CBSE Class 10 Physics Revision Notes for Electricity
In CBSE Class 10, Physics is a combination of theoretical and practical knowledge. Physics can be one of the toughest subjects to understand. In the CBSE Class 10 Physics syllabus, there are crucial topics such as electricity, magnetic effects of electric current, refraction of light, etc. Through the Physical Practical Class 10 CBSE sessions, you dive deeper into how things work. TopperLearning presents study materials for CBSE Class 10 Physics which will help you to effectively prepare for your final examination. Our Physics study materials are prepared by subject experts and include video lessons, revision notes, question banks, sample papers and past years' question papers.
Knowledge of physics gained through theories and Science practicals for Class 10 CBSE Physics can be a stepping stone towards great career profiles such as a physicist or an inventor. Even if you do not want to pursue a career related to Physics, the concepts learned through your CBSE Class 10 Physics chapters can make you a smarter person.
To help you with Physics learning, we have prepared the best CBSE Class 10 Physics notes with concept videos. You will enjoy learning complex concepts with ease using our video lessons created by our Physics experts. Additionally, practice the questions from our CBSE Class 10 Physics Question Bank and sample papers to face your Physics exam with full confidence.
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- Electric current is expressed as the amount of charge flowing through a particular area in unit time.
- Quantitatively, electric current is defined as the rate of flow of electric charge.
- The S.I. unit of current is ampere (A), where 1 ampere = 1 coulomb/second.
- 1 mA = 10−3 A, 1 μA = 10−6 A
- The conventional direction of electric current is the one in which positive charges move orderly.
Electric Potential Different
- Electric potential difference (pd) between two points in an electric circuit, carrying some current, is the amount of work done to move a unit charge from one point to another.
- The S.I. unit of pd is volt (V), where 1 volt = 1 joule/coulomb.
- A continuous conducting path between the terminals of a source of electricity is called an electric circuit.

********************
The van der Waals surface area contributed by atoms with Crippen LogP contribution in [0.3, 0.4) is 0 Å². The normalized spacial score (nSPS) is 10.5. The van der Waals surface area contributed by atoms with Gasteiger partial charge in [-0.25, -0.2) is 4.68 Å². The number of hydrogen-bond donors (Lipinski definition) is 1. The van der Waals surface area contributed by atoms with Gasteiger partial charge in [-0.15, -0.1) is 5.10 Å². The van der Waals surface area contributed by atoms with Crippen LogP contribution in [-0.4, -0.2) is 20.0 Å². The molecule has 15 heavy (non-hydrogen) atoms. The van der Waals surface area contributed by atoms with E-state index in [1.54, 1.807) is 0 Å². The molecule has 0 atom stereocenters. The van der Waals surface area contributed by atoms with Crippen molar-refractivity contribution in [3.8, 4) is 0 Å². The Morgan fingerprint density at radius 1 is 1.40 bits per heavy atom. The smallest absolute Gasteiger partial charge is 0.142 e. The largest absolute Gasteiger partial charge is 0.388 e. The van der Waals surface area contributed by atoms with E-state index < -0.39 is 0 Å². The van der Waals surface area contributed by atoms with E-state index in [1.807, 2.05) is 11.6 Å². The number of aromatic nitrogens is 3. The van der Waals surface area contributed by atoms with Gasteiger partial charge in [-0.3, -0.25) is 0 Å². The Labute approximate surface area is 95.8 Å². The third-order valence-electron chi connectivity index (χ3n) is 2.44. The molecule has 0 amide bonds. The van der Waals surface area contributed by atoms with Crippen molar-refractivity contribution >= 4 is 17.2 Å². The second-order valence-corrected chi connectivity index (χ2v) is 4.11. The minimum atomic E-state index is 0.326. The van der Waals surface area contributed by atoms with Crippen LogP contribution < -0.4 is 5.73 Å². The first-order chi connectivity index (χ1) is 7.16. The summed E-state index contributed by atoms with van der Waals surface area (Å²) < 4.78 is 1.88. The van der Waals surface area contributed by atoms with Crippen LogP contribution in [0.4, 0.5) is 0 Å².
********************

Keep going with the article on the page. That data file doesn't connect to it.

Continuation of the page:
- A drawing showing the way various electric devices are connected in a circuit is called a circuit diagram.
- Some commonly used circuit elements are given below:
|1||An electric cell|
|3||Plug key or switch (open)|
|4||Plug key or switch (closed)|
|5||A wire joint|
|6||Wires crossing without joining|
|9||Variable resistor or Rheostat|
- According to Ohm’s law, the current (I) flowing through a conductor is directly proportional to the potential difference (V) across its ends, provided its physical conditions remain the same.
V/ I =Constant
V/ I = R
V = IR
where R is a constant of proportionality called resistance of the conductor.
- Resistance is the property of a conductor to resist the flow of charges through it.
- The S.I. unit of resistance is ohm (Ω).
- The resistance of a conductor is directly proportional to its length (l) and inversely proportional to its area of cross section (A). R ∞ l/ A
R = ρ l/A
where ρis a constant of proportionality called specific resistance or resistivity of the material of the conductor.
- The S.I. unit of resistivity is ohm metre (Ωm).
Combination of Resistances
Resistances in Series
- The current flowing through each resistance is the same.
- The potential difference across the ends of the series combination is distributed across the resistances.
- The equivalent resistance (Rs) of a series combination containing resistances R1, R2, R3... is Rs 1 2 3 R1+ R2 +R3 + R ...
- The equivalent resistance is greater than the greatest resistance in the combination.
Resistances in Parallel
- The potential difference across each resistance is the same and is equal to the potential difference across the combination.
- The main current divides itself, and a different current flows through each resistance.
- The equivalent resistance (Rp) of a parallel combination containing resistances R1, R2, R3... is given by
- The equivalent resistance is lesser than the least of all the resistances in the combination
Heating Effect of Electric Current
- The effect of electric current due to which heat is produced in a conductor, when current passes through it, is called the heating effect of electric current.
- The total work (W) done by the current in an electric circuit is called electric energy and is given as
W = VIt = I²Rt
W = V² t /R
This energy is exhibited as heat. Thus, we have 2 H VIt I2 Rt.
- This is called Joule’s Law of Heating, which states that the heat produced in a resistor is directly proportional to the
- Square of the current in the resistor
- Resistance of the resistor
- Time for which the current flows through the resistance
Practical Applications of the Heating Effects of Electric Current
- Electrical appliances like laundry iron, toaster, oven, kettle and heater are some devices based on Joule’s Law of Heating.
- The concept of electric heating is also used to produce light, as in an electric bulb.
- Another application of Joule’s Law of Heating is the fuse used in electric circuits.
- Electric power is the rate at which electrical energy is produced or consumed in an electric circuit
P = VI = I²R
P = V²/R
- The S.I. unit of power is watt (W).
- One watt of power is consumed when 1 A of current flows at a potential difference of 1 V.
The commercial unit of electric energy is kilowatt hour (kWh), commonly known as a unit. 1 kWh = 3.6 MJ
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